Alexander Rivard was survived by a son and two daughters. Since his death, the siblings have been fighting amongst themselves over his estate. First, the sisters, the appellants, unsuccessfully challenged their father's will that left most of his property to their brother, the respondent. Now, the siblings are litigating about whether the brother, as estate trustee, should be paying the sisters interest on the money they were left under that will. If the sisters are entitled to interest payments, the money for the interest would come out of the brother's share of the estate, since he is the residuary beneficiary.

The application judge recognized that there is a rule providing for the payment of interest on legacies in a will if those legacies are payable but payment has been delayed for more than a year. Yet the application judge decided not to apply that rule. He claimed, and exercised, discretion not to do so on the basis that the sisters had been estate trustees during the administration of the estate, and the delay in payment was caused by their challenge to the will. The sisters have appealed that decision.


(1) Did the application judge err in holding that Rule 65.02 does not apply?

(2) Did the application judge err in exercising discretion to deny interest on the sisters' specific legacies?

Holding: Appeal allowed.


(1) No. The common law rule providing for the payment of interest is often called the "rule of convenience." Rule 65.02(2) is a legislated provision to the same effect. It directs that interest is to be paid on legacies from the end of one year after the death of the deceased, unless the will directs another time for payment. However, the court stated that r. 65.02(2) applies where courts administer an estate, while the "rule of convenience" itself applies where personal representatives administer the estate. Thus, the court held that the application judge was correct in finding that r. 65.02(2) does not apply.

(2) Yes. The Court held that the "rule of convenience" applies in the instant case. The appellant sisters were provided with legacies of personal property, namely money in the amount of $530,000 each. These legacies were payable in the relevant sense; there were no conditions delaying payment or contingencies assigned by the testator. Since the testator had not provided for any other time of payment, it was presumed that the testator wanted the legacies to be distributed within a year. Yet payment was delayed beyond the executor's year. Further, none of the fixed exceptions to the "rule of convenience" were applicable. Nonetheless, the court held that it need not decide whether there is judicial discretion to deny the payment of interest provided for under the "rule of convenience". Even if such discretion exists, the application judge did not exercise that discretion according to proper principles.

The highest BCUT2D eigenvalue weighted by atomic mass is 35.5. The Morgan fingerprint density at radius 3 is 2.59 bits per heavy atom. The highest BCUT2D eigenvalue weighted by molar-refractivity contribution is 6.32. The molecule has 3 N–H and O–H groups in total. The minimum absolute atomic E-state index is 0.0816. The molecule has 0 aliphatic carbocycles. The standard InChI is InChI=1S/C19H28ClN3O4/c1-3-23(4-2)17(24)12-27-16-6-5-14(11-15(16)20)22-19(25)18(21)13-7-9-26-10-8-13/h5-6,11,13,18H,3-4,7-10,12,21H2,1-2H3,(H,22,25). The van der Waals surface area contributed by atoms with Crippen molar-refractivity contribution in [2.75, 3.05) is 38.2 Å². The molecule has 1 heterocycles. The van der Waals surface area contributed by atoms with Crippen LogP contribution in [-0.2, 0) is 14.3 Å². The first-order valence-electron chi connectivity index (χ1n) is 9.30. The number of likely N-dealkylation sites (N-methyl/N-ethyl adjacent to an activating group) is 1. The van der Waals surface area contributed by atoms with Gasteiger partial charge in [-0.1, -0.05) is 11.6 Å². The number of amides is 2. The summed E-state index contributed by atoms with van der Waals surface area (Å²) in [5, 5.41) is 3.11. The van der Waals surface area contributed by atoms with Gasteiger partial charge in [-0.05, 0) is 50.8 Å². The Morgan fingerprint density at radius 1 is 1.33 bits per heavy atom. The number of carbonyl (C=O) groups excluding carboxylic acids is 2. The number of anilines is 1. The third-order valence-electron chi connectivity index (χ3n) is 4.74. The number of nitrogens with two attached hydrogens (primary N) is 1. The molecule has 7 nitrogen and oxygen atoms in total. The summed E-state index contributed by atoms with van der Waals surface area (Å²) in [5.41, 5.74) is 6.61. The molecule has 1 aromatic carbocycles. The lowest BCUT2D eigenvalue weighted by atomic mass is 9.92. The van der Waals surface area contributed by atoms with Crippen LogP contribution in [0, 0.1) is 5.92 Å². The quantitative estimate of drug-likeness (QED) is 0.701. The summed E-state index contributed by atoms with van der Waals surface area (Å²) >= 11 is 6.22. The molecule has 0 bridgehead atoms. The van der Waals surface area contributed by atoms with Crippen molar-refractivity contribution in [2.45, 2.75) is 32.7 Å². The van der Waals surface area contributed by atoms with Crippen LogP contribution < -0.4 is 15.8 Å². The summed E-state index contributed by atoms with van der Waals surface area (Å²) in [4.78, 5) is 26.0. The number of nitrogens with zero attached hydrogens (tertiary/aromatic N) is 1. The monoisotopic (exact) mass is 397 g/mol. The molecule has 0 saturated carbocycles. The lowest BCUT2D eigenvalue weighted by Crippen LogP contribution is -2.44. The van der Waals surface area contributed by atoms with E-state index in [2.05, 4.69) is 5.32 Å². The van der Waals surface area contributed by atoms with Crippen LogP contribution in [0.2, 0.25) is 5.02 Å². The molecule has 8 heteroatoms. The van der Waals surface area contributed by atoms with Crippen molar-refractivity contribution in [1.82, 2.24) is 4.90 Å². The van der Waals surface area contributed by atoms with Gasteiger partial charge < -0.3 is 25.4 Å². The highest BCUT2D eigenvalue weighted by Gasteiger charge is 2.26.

The court explained that the payment of interest is not a reward. The "rule of convenience" provides it is an entitlement, based on the presumed intention of the testator. Furthermore, the sisters' status as estate trustees, twice mentioned by the application judge, was of no bearing here. They were not disentitled, as estate trustees of the will that was ultimately probated, to contest the validity of that will, and there was no suggestion that they misused their positions to advantage their challenge. Thus the court held that interest is payable. The court granted the specific relief requested by the sisters and ordered the payment of $53,000 in interest on each of their legacies.

Bain v. UBS Securities Canada Inc., 2018 ONCA 190

[LaForme, Rouleau and van Rensburg JJ.A.]


D J Shields and H Nieuwland, for the appellants